“he concedes that, if a person has certain properties to a certain degree, then that person is fully divine. That is precisely what I propose.”

“Perhaps Leftow would argue that the mutual dependence of the divine persons on each other for their full divinity conflicts with the intuition that “God” must be divine without dependence. It may be argued that God must possess aseity, or have the fulness of a divine nature in and of itself, or it would be possible for God to cease to be God.”

“So how can the Father be of the same “divinity” as the Son and Spirit and at the same time uniquely the “one God” who is incomparably great?”

“There is, of course, a long history of subordinationism based upon numerous scriptural texts which recognize the Son’s subordination to the Father. Nevertheless, Mormons ought to be skittish about adopting any view that renders the Son subordinate in the sense that the Son is somehow less divine than the Father because, like classical Christians, the Mormon scriptures clearly insist that only an “infinite God” will suffice to bring about the atonement (2 Ne. 9:7, Alma 34:10). The notion that the Son is fully God is more central to Mormon scripture than has”

The Competing Omnipotents Problem

“I believe that this supposed problem with omnipotence is quite easily answered given the view of God that I propose here. Necessarily, there cannot be competing omnipotent wills because, if the wills are in competition, they are, by definition in the view that I have proposed, not omnipotent. Further, the divine persons will not compete with one another to achieve competing interests because they are perfectly transparent to one another, knowing each other’s will perfectly. In addition, they are perfectly rational, and it would be irrational to compete with another and cease to agree as one because to do so would result in ceasing to be omnipotent. Thus, the divine persons would see that it is impossible to accomplish any purpose unless they agree.”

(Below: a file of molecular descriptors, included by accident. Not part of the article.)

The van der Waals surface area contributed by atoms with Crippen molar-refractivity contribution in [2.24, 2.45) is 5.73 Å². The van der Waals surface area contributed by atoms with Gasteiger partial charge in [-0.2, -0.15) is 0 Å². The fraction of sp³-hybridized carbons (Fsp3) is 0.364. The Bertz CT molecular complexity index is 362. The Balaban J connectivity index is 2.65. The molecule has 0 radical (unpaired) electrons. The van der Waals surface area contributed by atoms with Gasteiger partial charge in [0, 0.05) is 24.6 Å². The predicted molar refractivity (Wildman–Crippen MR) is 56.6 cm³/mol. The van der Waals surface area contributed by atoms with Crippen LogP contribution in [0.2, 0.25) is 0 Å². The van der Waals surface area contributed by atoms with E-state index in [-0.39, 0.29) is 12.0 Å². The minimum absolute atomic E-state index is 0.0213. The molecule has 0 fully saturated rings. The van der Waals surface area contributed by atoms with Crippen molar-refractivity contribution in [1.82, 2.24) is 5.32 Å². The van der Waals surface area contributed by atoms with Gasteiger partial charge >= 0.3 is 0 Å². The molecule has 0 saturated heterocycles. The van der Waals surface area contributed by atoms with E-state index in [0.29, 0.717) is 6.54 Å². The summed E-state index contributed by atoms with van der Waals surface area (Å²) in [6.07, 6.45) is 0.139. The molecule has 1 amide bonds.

“They are like flashlight batteries for each other. They have the capacity to let their light shine only if they are in the presence of a power source. They are a power source that energizes each other such that, when they are united as one, their intrinsic capacity to shine is actuated. The divine persons empower one another; they do not create yet another divine entity.”

What about competing with another logically possible godhead?

“Of course, it is logically possible that the divine persons may disagree with one another.” Expound on that.